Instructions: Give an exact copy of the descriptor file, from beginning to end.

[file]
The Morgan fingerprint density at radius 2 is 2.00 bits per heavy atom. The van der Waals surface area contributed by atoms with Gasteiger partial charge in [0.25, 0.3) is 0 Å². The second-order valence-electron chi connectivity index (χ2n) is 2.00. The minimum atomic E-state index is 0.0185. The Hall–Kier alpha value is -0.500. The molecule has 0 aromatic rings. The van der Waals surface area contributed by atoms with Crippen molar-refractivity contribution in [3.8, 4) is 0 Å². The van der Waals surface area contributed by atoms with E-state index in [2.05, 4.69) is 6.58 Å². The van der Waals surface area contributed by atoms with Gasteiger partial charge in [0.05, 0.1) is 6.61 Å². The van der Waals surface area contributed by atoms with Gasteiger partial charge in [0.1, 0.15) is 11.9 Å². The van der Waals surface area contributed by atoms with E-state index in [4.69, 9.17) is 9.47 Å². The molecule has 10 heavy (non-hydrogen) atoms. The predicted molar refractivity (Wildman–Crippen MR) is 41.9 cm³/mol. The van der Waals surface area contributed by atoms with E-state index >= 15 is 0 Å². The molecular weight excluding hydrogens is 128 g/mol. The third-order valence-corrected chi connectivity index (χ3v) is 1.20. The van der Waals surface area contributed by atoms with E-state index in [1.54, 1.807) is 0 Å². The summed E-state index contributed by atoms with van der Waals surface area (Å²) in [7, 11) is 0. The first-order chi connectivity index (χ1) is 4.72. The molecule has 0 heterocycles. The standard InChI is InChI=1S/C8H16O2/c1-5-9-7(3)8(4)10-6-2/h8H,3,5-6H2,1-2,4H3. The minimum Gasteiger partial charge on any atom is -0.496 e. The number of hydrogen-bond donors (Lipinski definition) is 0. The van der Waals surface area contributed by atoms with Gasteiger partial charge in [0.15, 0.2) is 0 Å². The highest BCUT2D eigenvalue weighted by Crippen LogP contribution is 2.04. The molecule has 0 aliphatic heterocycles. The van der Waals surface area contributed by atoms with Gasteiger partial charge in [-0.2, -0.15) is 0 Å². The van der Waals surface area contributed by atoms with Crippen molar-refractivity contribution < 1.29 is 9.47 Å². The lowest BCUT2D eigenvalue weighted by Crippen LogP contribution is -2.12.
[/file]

The Morgan fingerprint density at radius 2 is 2.00 bits per heavy atom. The van der Waals surface area contributed by atoms with Gasteiger partial charge in [0.25, 0.3) is 0 Å². The second-order valence-electron chi connectivity index (χ2n) is 2.00. The minimum atomic E-state index is 0.0185. The Hall–Kier alpha value is -0.500. The molecule has 0 aromatic rings. The van der Waals surface area contributed by atoms with Crippen molar-refractivity contribution in [3.8, 4) is 0 Å². The van der Waals surface area contributed by atoms with E-state index in [2.05, 4.69) is 6.58 Å². The van der Waals surface area contributed by atoms with Gasteiger partial charge in [0.05, 0.1) is 6.61 Å². The van der Waals surface area contributed by atoms with Gasteiger partial charge in [0.1, 0.15) is 11.9 Å². The van der Waals surface area contributed by atoms with E-state index in [4.69, 9.17) is 9.47 Å². The molecule has 10 heavy (non-hydrogen) atoms. The predicted molar refractivity (Wildman–Crippen MR) is 41.9 cm³/mol. The van der Waals surface area contributed by atoms with E-state index >= 15 is 0 Å². The molecular weight excluding hydrogens is 128 g/mol. The third-order valence-corrected chi connectivity index (χ3v) is 1.20. The van der Waals surface area contributed by atoms with E-state index in [1.54, 1.807) is 0 Å². The summed E-state index contributed by atoms with van der Waals surface area (Å²) in [7, 11) is 0. The first-order chi connectivity index (χ1) is 4.72. The molecule has 0 heterocycles. The standard InChI is InChI=1S/C8H16O2/c1-5-9-7(3)8(4)10-6-2/h8H,3,5-6H2,1-2,4H3. The minimum Gasteiger partial charge on any atom is -0.496 e. The number of hydrogen-bond donors (Lipinski definition) is 0. The van der Waals surface area contributed by atoms with Gasteiger partial charge in [0.15, 0.2) is 0 Å². The highest BCUT2D eigenvalue weighted by Crippen LogP contribution is 2.04. The molecule has 0 aliphatic heterocycles. The van der Waals surface area contributed by atoms with Gasteiger partial charge in [-0.2, -0.15) is 0 Å². The van der Waals surface area contributed by atoms with Crippen molar-refractivity contribution < 1.29 is 9.47 Å². The lowest BCUT2D eigenvalue weighted by Crippen LogP contribution is -2.12.